43. Louda SM, Pemberton RW, Johnson MT, Follett PA (2003) Nontarget effects—the Achilles’ heel of biological control? Retrospective analyses to reduce risk associated with biocontrol introductions. Annu Rev Entomol 48:365–396PubMedCrossRefGoogle Scholar
  44. Mack RN (1996) Predicting the identity and fate of plant invaders: emergent and emerging approaches. Biol Conserv 78:107–121CrossRefGoogle Scholar
  45. Maron JL, Vilà M (2001) When do herbivores affect plant invasion? Evidence for the natural enemies and biotic resistance hypotheses. Oikos 95:361–373CrossRefGoogle Scholar
  46. Mason PG, Huber JT (2002) Biological control programmes in Canada 1981–2000. CABI, OttawaGoogle Scholar
  47. Mitchell CE, Agrawal AA, Bever JD, Gilbert GS, Hufbauer RA, Klironomos JN, Maron JL, Morris WF, Parker IM, Power AG, Seabloom EW, Torchin ME, Vazquez DP (2006) Biotic interactions and plant invasions. Ecol Lett 9:726–740PubMedCrossRefGoogle Scholar
  48. Moore RJ (1975) The biology of Canadian weeds, 13. Cirsium arvense (L.) Scop. Can J Plant Sci 55:1033–1048CrossRefGoogle Scholar
  49. Morton JK, Venn JM (1990) A checklist of the flora of Ontario: vascular plants. University of Waterloo Biology Series 34, Waterloo, ONGoogle Scholar
  50. Noyes RD (2000) Biogeographical and evolutionary insights on Erigeron and allies (Asteraceae) from ITS sequence data. Plant Syst Evol 220:93–114CrossRefGoogle Scholar
  51. Odegaard F, Diserud OH, Ostbye K (2005) The importance of plant relatedness for host utilization among phytophagous insects. Ecol Lett 8:612–617CrossRefGoogle Scholar
  52. Oksanen J, Kindt R, Legendre P, O’Hara B, Simpson GL, Solymos P, Stevens MHH, Wagner H (2009) vegan: community ecology package. R package version 1.15-4. http://CRAN.R-project.org/package=vegan
  53. Parker IM, Gilbert GS (2007) When there is no escape: the effects of natural enemies on native, invasive, and noninvasive plants. Ecology 88:1210–1224PubMedCrossRefGoogle Scholar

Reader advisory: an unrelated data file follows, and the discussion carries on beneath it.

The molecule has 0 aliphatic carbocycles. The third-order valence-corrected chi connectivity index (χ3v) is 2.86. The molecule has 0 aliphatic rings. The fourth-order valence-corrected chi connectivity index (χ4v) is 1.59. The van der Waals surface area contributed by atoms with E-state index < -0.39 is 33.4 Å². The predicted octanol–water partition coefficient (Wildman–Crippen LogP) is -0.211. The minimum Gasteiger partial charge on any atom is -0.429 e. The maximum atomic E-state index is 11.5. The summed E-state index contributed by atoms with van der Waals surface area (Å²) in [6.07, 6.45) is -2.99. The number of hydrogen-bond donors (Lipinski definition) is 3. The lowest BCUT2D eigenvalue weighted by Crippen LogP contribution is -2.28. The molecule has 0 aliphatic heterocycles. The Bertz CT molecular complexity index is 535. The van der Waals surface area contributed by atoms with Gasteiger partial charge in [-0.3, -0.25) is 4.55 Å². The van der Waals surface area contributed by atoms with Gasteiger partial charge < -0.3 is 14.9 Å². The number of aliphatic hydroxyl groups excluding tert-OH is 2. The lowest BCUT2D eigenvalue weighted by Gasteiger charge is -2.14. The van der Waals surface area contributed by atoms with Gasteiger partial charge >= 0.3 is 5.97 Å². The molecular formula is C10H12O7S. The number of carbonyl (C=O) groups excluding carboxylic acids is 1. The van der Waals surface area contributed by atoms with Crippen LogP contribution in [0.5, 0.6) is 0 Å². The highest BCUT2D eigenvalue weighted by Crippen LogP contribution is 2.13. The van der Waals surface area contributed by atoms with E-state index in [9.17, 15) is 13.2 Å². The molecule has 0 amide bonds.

54. Parker JD, Hay ME (2005) Biotic resistance to plant invasions? Native herbivores prefer non-native plants. Ecol Lett 8:959–967CrossRefGoogle Scholar
  55. Pearse IS, Hipp AL (2009) Phylogenetic and trait similarity to a native species predict herbivory on non-native oaks. Proc Nat Acad Sci USA 106:18097–18102PubMedCrossRefGoogle Scholar
  56. SAS (2002) JMP. SAS Institute, CaryGoogle Scholar
  57. Semple JC, Cook RE (2006) Solidago. In: Committee FNAE (ed) Flora of North America. Oxford University Press, Oxford, pp 107–166Google Scholar
  58. Strauss SY, Webb CO, Salamin N (2006) Exotic taxa less related to native species are more invasive. Proc Natl Acad Sci USA 103:5841–5845PubMedCrossRefGoogle Scholar
  59. Strong DR, Lawton JH, Southwood R (1984) Insects on plants. Harvard University Press, CambridgeGoogle Scholar
  60. R Development core team (2006) R: a language and environment for statistical computing. R foundation for statistical computing, Vienna, Austria. http://www.R-project.org
  61. Thuiller W, Gallien L, Boulangeat I, de Bello F, Münkemüller T, Roquet C, Lavergne S (2010) Resolving Darwin’s naturalization conundrum: a quest for evidence. Diversity Distrib 16:461–475CrossRefGoogle Scholar
  62. Torchin ME, Mitchell CE (2004) Parasites, pathogens, and invasions by plants and animals. Front Ecol Environ 2:183–190CrossRefGoogle Scholar
  63. Webb CO, Donoghue MJ (2005) Phylomatic: tree assembly for applied phylogenetics. Mol Ecol Notes 5:181–183CrossRefGoogle Scholar
  64. Webb CO, Ackerly DD, McPeek MA, Donoghue MJ (2002) Phylogenies and community ecology. Annu Rev Ecol Syst 33:475–505CrossRefGoogle Scholar
  65. Weiblen GD, Webb CO, Novotny V, Basset Y, Miller SE (2006) Phylogenetic dispersion of host use in a tropical insect herbivore community. Ecology 87:S62–S75PubMedCrossRefGoogle Scholar
  66. Whitton J, Wallace RS, Jansen RK (1995) Phylogenetic-relationships and patterns of character change in the tribe Lactuceae (Asteraceae) based on chloroplast DNA restriction site variation. Can J Bot 73:1058–1073CrossRefGoogle Scholar
  67. Zuefle ME, Brown WP (2008) Tallamy DW (2008) Effects of non-native plants on the native insect community of Delaware. Biol Invasions 10:1159–1169CrossRefGoogle Scholar
  68. Zwölfer H (1998) Evolutionary and ecological relationships of the insect fauna of thistles. Annu Rev Entomol 33:103–122CrossRefGoogle Scholar

Copyright information

© Springer-Verlag 2011

Authors and Affiliations

  1. 1.Department of Ecology and Evolutionary BiologyUniversity of Toronto at MississaugaMississaugaCanada

Personalised recommendations